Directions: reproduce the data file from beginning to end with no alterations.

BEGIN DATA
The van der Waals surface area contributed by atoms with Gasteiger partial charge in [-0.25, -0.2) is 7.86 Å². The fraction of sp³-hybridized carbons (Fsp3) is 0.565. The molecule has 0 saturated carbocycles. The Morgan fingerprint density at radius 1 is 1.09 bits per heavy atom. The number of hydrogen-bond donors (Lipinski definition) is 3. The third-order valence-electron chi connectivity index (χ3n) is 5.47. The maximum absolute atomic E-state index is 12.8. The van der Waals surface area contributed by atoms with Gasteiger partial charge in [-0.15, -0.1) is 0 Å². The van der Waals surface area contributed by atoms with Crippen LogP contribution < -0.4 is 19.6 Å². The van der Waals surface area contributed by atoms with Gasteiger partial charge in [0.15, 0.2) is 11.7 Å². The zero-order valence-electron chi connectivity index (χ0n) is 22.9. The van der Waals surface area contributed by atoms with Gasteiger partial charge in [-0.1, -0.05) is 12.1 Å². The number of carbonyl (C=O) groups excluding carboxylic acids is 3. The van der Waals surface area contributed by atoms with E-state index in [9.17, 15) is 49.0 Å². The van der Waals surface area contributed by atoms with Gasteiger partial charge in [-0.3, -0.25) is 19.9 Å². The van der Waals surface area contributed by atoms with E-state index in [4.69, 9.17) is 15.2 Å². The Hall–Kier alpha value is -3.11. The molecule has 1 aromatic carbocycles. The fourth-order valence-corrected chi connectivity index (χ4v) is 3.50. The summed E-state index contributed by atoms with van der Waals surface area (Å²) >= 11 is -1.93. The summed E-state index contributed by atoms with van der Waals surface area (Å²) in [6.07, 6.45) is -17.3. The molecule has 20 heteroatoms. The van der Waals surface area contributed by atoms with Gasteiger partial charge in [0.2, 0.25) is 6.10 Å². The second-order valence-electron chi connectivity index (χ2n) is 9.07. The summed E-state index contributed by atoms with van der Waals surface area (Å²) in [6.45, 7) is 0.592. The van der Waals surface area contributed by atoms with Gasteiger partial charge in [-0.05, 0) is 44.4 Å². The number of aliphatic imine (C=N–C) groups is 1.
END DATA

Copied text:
The van der Waals surface area contributed by atoms with Gasteiger partial charge in [-0.25, -0.2) is 7.86 Å². The fraction of sp³-hybridized carbons (Fsp3) is 0.565. The molecule has 0 saturated carbocycles. The Morgan fingerprint density at radius 1 is 1.09 bits per heavy atom. The number of hydrogen-bond donors (Lipinski definition) is 3. The third-order valence-electron chi connectivity index (χ3n) is 5.47. The maximum absolute atomic E-state index is 12.8. The van der Waals surface area contributed by atoms with Gasteiger partial charge in [-0.15, -0.1) is 0 Å². The van der Waals surface area contributed by atoms with Crippen LogP contribution < -0.4 is 19.6 Å². The van der Waals surface area contributed by atoms with Gasteiger partial charge in [0.15, 0.2) is 11.7 Å². The zero-order valence-electron chi connectivity index (χ0n) is 22.9. The van der Waals surface area contributed by atoms with Gasteiger partial charge in [-0.1, -0.05) is 12.1 Å². The number of carbonyl (C=O) groups excluding carboxylic acids is 3. The van der Waals surface area contributed by atoms with E-state index in [9.17, 15) is 49.0 Å². The van der Waals surface area contributed by atoms with Gasteiger partial charge in [-0.3, -0.25) is 19.9 Å². The van der Waals surface area contributed by atoms with E-state index in [4.69, 9.17) is 15.2 Å². The Hall–Kier alpha value is -3.11. The molecule has 1 aromatic carbocycles. The fourth-order valence-corrected chi connectivity index (χ4v) is 3.50. The summed E-state index contributed by atoms with van der Waals surface area (Å²) >= 11 is -1.93. The summed E-state index contributed by atoms with van der Waals surface area (Å²) in [6.07, 6.45) is -17.3. The molecule has 20 heteroatoms. The van der Waals surface area contributed by atoms with Gasteiger partial charge in [0.2, 0.25) is 6.10 Å². The second-order valence-electron chi connectivity index (χ2n) is 9.07. The summed E-state index contributed by atoms with van der Waals surface area (Å²) in [6.45, 7) is 0.592. The van der Waals surface area contributed by atoms with Gasteiger partial charge in [-0.05, 0) is 44.4 Å². The number of aliphatic imine (C=N–C) groups is 1.